The Rajiv Gandhi Institute of Chest Diseases (RGICD) in Jayanagar is swarmed with people waiting in line outside the H1N1 flu ward. Wearing green masks, they wait for hours to get their nasal or throat swab sample collected. Most of them complain of a sore throat or a running nose or fever, afraid that they might have the H1N1 flu, more commonly known as swine flu.
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Dr Shashidhar Buggi, Director of RGICD, urges and pleads with them to go to a general physician first instead of getting a swab sample taken. He manages to convince two youngsters who leave immediately. “Go to your family physician first. Don’t be afraid just because you have got a normal flu”, he tells everyone, but not all are convinced.
The Principal Secretary to the Government, Health and Family Welfare Department, I R Perumal, pitches in. “Why are all of you standing here? Not one of you is coughing. You are not even sneezing. Why do you want to take this test?”, he asks. He appeals to the people not to panic. “You don’t have to keep coming to us (RGICD). There are many flus. There are more hospitals that collect samples. You can go to them as well”, he says.
Panic button pressed
For more than a week now, people have been thronging the RGICD for fear of having contracted the H1N1 virus. Like many doctors say, the panic button has been pressed.
Ask Dr V Ravi, Head of the Neurovirology department at the National Institute of Mental Health and Neuro-Sciences (NIMHANS), if the entire issue is being blown out of proportion and pat comes the reply, “Yes, I think so”. He adds that there is no need to panic. “It’s like any other normal flu. Lot of media hype is being created. It’s not a killer virus”.
This, even as Bengaluru has reported its first H1N1 fatality, a 26-year-old teacher who passed away at St.Philomena’s hospital in Viveknagar. Dr R Shankar Prasad, Medical Director of the hospital says that the patient, Roopa Anand, was diagnosed with pneumonia when she arrived at the hospital after five days of fever and cough. The cause for pneumonia could be bacterial, viral or fungal, says Prasad, and she was put on antibiotics. When she did not respond to the medicine even after 48 hours, doctors suspected she may have the H1N1 virus. Her swab sample was sent to RGICD and she was put on Tamiflu even before the results were out. In addition, she was on a life support system. Her condition however, deteriorated, and she died on 13 August. It was only after her death that the results came — she had contracted the H1N1 influenza virus.
Among the 20-odd fatalities that have occurred in the country, most of them are said to be due to prior illnesses or complications. Dr Nitin Singh, a paeditrician at the Ulsoor-based Lakeside Medical Centre and Hospital, explains the case of Roopa who is said to have had Lobar pneumonia (caused not by a virus but a bacteria pneumococcus), a condition never before seen in any H1N1 flu case.
Another case, this time from a person who recovered quickly from H1N1. Dubai-based Dr Anil Kumar came to his home-town Bangalore two weeks ago. This 43-year-old pathologist sensed something was wrong when he had prolonged fever and pneumonic symptoms. After his swab sample tested positive for the H1N1 virus, he was admitted to RGICD and quarantined. He was under medication for five days and has recovered now. “There is nothing much to worry. It’s like a regular flu”, he assures you. Kumar’s wife, who was with him during his recovery, did not contract the virus. Kumar has just about recovered, and the couple wears regular masks for protection.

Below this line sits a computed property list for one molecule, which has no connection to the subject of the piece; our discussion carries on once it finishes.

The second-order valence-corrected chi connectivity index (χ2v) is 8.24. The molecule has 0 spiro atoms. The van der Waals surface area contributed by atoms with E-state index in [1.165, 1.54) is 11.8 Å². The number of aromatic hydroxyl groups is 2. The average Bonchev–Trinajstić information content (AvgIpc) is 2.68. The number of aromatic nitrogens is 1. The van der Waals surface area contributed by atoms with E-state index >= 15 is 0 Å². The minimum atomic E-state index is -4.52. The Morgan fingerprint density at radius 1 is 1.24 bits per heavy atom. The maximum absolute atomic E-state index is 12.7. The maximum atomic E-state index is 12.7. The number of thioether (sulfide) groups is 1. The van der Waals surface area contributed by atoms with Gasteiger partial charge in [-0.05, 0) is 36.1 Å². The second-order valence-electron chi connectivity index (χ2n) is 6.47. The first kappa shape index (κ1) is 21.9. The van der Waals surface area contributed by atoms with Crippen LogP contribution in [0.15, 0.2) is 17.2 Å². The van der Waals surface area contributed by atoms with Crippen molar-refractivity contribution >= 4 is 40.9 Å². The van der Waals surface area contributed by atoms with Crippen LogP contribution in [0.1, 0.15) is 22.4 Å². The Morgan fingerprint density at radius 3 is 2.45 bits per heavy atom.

The case of Kumar is reassuring, indicating that there is no reason to panic. Says Dr Savio Pereira, Associate Medical Superintendent, St. John’s Medical College Hospital, “Communicable diseases are ongoing. It’s a continuous cycle. The mortality rate is less than 0.17 per cent for swine flu. There are more serious diseases to be worried about like TB, HIV”. Even Singh says dengue and encephalitis are more serious than swine flu.
The World Health Organisation (WHO) website says “The majority of people who contract the virus experience the milder disease and recover without antiviral treatment or medical care. Of the more serious cases, more than half of hospitalized people had underlying health conditions or weak immune systems”.
At least 1000 Indian children die of diarrhoea alone every day, according to a UN Development programme report. That’s 41 children every 60 minutes. The UN estimates that 2.1 million Indian children die by the age of 5 every year (that’s four children every minute) from preventable illnesses such as diarrhoea, typhoid, malaria, measles and pneumonia.
But doctors again stress on the basics – personal hygiene. Wash hands thoroughly, cover your mouth while coughing and sneezing and dispose used tissues properly.
Bangaloreans masked, and schools over-reacting
Dr S V Chowti of Mallya Hospital says patients have been approaching him for the past several days, enquiring about the flu. Adding to this panic is the confusion about masks. People are seen wearing masks almost everywhere, while commuting, in classrooms, on the road, and in hospitals.
“The N-95 mask has three layers and is required for doctors and paramedical staff, not for the common man. Please have self restrictions. First consult your physician”, says Perumal. Doctors are repeatedly saying that it isn’t necessary for everyone to wear a mask except if you are working with H1N1 flu patients or if you are a patient yourself. A regular cotton handkerchief or paper tissues would suffice when you sneeze or cough, they say.